How is a Data Lake Different from a Customer Data Platform (CDP)?


In today’s AI driven world, enterprises are constantly seeking effective ways to monetize the vast amounts of customer data being generated.

Two commonly discussed solutions in this space are Data Lakes and Customer Data Platforms (CDPs). While both are designed to handle large volumes of data, they serve different purposes and offer distinct advantages.

Interestingly, these solutions are often complementary rather than competing, as they can be combined to create a powerful data driven organization.

In this blog post, we will explore the key differences between Data Lakes and CDPs, helping you understand when and how to best utilize each solution and how they can work together.

What is a Data Lake?

A Data Lake is a centralized repository (often on the cloud) that generally stores raw and unprocessed data from various sources. It serves as a scalable storage system that can accommodate structured, semi-structured, and unstructured data.

Data Lakes are typically built using technologies like Hadoop, Apache Spark, or cloud-based solutions such as Amazon S3 or Azure Data Lake Storage.

Hence, the primary goal of a Data Lake is to provide a cost-effective and flexible storage infrastructure where data can be ingested and stored without the need for predefined schemas or transformations.

Data lakes are then used for various purposes like feeding business intelligence dashboards, machine learning, and of course Customer Data Platform(s). Platforms such as Domo and Snowflake are also offering federated analytics implying that data does not need to leave the data lake avoiding duplication.

What is a Customer Data Platform (CDP)

Customer Data Platforms (CDPs) are designed specifically from a business perspective. Thus, we should first define the use cases for either AI or traditional business intelligence before we start aggregating and pulling in the required data.

Thus, a CDP acts as a customer-centric system that integrates data from various touchpoints such as CRM systems, marketing automation platforms, websites, mobile apps, and of course from the Data lake among other systems.

As a result, a CDP enables businesses to create a unified and comprehensive view of their customers, facilitating personalized marketing, segmentation, and customer journey analysis. Unlike Data Lakes, CDPs focus on organizing and activating customer data for marketing and customer experience purposes.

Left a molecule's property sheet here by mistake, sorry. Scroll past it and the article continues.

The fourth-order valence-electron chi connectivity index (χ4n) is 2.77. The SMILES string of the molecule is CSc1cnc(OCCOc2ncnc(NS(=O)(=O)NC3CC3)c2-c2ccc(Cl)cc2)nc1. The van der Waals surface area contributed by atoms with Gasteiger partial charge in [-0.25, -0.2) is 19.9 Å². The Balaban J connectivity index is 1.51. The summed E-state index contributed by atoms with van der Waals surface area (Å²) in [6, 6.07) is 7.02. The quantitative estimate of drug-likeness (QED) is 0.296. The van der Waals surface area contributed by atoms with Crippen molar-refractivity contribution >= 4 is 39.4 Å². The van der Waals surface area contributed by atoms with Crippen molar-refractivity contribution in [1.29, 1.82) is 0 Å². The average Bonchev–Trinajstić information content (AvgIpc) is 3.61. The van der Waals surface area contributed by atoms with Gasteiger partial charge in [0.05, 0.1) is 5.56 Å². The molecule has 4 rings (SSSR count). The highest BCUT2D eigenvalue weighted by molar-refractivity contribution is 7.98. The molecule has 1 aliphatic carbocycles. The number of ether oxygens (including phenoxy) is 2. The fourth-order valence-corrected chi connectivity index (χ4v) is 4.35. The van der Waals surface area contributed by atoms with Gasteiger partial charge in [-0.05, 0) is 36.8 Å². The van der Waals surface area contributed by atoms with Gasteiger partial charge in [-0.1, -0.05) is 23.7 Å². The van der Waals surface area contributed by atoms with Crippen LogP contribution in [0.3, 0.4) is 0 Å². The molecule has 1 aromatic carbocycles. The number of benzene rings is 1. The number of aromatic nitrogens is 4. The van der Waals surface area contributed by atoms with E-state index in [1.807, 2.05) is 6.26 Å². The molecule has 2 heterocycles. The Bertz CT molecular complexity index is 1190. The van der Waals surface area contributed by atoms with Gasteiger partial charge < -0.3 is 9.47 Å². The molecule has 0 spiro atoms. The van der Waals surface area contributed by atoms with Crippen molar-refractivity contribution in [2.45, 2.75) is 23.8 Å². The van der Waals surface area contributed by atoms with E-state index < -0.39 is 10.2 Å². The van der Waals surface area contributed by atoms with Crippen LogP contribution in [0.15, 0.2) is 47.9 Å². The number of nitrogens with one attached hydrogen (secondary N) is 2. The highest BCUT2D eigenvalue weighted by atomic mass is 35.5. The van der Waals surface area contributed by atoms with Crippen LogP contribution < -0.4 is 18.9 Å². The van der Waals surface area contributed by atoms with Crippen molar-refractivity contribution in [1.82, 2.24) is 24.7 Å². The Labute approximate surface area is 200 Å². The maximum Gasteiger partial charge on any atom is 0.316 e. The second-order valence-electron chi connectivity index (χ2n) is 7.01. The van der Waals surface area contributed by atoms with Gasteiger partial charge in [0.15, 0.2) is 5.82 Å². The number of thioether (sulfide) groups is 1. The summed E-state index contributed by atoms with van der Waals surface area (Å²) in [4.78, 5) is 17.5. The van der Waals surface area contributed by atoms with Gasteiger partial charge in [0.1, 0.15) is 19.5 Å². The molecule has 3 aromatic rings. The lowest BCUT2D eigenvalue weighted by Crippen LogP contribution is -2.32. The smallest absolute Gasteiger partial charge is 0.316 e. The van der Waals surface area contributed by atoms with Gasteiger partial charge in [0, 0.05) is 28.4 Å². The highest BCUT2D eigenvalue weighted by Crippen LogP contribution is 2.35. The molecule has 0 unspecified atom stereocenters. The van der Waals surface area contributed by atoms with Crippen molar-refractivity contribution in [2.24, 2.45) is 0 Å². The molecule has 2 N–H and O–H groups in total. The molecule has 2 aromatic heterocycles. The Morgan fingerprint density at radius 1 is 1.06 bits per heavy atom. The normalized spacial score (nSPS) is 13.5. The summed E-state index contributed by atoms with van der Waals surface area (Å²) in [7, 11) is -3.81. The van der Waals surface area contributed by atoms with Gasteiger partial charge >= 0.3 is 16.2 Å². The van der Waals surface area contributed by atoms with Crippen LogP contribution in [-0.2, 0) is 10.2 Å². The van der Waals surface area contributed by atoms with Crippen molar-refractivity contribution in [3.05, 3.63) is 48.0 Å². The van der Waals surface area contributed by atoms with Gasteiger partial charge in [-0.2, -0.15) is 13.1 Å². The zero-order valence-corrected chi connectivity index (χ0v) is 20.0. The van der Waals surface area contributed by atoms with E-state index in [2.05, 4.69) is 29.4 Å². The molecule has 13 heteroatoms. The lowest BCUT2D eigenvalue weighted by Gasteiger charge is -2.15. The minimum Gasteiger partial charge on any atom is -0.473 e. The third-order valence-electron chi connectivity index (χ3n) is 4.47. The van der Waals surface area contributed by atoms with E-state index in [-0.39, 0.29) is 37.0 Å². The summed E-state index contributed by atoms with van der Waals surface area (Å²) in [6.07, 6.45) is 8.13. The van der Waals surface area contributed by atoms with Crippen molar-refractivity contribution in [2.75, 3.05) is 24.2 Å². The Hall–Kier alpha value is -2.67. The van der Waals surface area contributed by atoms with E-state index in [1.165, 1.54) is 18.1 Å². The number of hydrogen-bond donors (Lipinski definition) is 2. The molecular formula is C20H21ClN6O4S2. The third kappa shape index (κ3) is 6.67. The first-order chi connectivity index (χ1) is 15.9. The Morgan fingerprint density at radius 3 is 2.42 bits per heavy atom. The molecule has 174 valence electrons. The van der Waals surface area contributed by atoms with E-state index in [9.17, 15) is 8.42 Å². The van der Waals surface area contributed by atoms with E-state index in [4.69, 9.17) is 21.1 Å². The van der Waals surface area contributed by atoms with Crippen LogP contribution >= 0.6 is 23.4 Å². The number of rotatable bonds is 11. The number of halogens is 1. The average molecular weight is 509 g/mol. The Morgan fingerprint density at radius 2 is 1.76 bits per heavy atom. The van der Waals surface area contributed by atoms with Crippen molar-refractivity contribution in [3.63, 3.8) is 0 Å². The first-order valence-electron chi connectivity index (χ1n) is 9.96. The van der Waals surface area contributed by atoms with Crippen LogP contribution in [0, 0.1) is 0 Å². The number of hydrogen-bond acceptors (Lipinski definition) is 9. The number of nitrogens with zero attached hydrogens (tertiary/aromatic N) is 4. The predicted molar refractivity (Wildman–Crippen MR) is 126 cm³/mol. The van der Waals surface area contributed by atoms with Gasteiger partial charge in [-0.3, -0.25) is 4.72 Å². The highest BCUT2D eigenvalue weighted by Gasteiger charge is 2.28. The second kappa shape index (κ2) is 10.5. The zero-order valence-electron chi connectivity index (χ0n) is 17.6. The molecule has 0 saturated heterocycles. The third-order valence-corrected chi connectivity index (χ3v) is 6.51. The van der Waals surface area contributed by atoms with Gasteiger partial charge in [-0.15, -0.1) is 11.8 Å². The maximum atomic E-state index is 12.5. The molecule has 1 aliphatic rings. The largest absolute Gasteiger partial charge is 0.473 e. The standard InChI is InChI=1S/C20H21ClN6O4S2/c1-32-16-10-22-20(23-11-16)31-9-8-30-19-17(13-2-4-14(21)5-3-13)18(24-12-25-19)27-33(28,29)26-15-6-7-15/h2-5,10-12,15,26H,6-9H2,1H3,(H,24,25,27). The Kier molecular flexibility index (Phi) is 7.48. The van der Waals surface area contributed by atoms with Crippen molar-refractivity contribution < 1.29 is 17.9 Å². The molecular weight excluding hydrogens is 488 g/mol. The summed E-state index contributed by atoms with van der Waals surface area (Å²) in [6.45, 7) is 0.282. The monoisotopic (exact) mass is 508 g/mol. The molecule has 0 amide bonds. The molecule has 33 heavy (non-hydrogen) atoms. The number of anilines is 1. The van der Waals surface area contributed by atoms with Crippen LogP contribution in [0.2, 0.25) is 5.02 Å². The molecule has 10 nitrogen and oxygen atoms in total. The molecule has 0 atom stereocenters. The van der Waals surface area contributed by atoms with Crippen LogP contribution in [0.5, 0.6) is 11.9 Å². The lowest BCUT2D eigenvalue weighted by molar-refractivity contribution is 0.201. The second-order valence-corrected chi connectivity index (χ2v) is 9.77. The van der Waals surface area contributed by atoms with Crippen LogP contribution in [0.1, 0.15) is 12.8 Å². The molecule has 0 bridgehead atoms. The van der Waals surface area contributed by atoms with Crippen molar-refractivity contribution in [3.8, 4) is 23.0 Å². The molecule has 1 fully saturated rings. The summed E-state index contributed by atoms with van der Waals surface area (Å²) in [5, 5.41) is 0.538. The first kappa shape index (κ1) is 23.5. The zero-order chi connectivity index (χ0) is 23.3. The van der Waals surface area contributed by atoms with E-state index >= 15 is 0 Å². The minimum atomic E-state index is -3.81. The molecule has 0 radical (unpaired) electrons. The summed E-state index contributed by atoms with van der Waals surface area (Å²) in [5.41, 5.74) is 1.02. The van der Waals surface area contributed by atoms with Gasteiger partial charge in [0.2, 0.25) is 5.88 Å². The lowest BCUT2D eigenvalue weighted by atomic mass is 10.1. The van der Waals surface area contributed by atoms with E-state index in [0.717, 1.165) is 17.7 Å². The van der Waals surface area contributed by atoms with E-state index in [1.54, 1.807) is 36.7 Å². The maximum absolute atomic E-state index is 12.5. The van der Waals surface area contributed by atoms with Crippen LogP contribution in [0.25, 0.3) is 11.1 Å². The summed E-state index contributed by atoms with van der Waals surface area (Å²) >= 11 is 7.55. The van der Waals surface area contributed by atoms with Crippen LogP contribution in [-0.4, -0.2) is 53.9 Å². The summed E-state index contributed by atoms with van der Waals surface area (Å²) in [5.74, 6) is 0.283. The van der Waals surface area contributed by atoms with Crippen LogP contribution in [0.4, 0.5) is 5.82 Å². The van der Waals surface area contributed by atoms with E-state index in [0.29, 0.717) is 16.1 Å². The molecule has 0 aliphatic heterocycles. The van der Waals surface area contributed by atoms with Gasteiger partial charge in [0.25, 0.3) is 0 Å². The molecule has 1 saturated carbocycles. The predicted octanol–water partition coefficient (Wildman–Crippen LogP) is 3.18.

When Would We Use a Data Lake

Data Lakes are particularly useful for organizations that prioritize data exploration, analytics, and machine learning.

With a Data Lake, businesses can store vast amounts of raw data, including historical and real-time data, without having to specifically define how it will be used later. That leads to uncovering new ways to monetize the data over time.

This flexibility allows data scientists and analysts to perform complex analyses, explore and extract insights, and thus build predictive models. Data Lakes also facilitate data sharing and collaboration across different teams and departments within an organization.

When Would We Use Customer Data Platforms (CDPs)

As we discussed earlier, CDPs are created with a design thinking approach. We ask what problem we are trying to solve, define the data needs for the required AI models and dashboards, and only then ingest that data into the CDP.

Thus, CDPs are implemented with a tangible ROI in mind, and excel at enabling targeted strategies and enhancing customer experiences in specific ways. CDPs provide a unified view of each customer and are leveraged to personalize marketing campaigns, improve customer segmentation, and create more targeted messaging across various channels.

How to Choose Between a CDP and a Data Lake

While both solutions are complementary, the choice often comes down the purpose and business need at a specific moment in time. If the primary focus is on data exploration, machine learning, and collaborative data analysis, a Data Lake might be the ideal choice.

However, if you aim to enhance marketing efforts, deliver personalized experiences, and consolidate customer data, a CDP would be the more suitable solution.

In many cases, the combination of both a Data Lake and a CDP can create a powerful enterprise data management and analytics ecosystem. The Data Lake serves as the foundation, which is then integrated into the CDP to provide a comprehensive view of customers for marketing and customer experience purposes.


In conclusion, while Data Lakes and Customer Data Platforms (CDPs) serve different purposes, they are often seen as complementary solutions within an enterprise.

Data Lakes provide a scalable and flexible storage infrastructure for data exploration and analytics, while CDPs focus on organizing and activating customer data for marketing and customer experience enhancements.

By combining the strengths of both solutions, businesses can create a robust data management ecosystem that enables comprehensive data analysis and personalized customer engagement.

As technology evolves, Data Lakes are maturing and increasingly extending to provide CDP like functionalities. However, those capabilities are often limited at this time. Further, since an enterprise is constantly changing and evolving, it is difficult to achieve the utopia of a single Data Lake containing everything that is needed.

So, for now, Data Lake and a CDP together form a powerful synergy. Integrating the two allows businesses to create a flexible architecture, and unlock the full potential of their customer data, driving meaningful interactions, improving customer satisfaction, and achieving better business outcomes.

The post How is a Data Lake Different from a Customer Data Platform (CDP)? appeared first on Datafloq.

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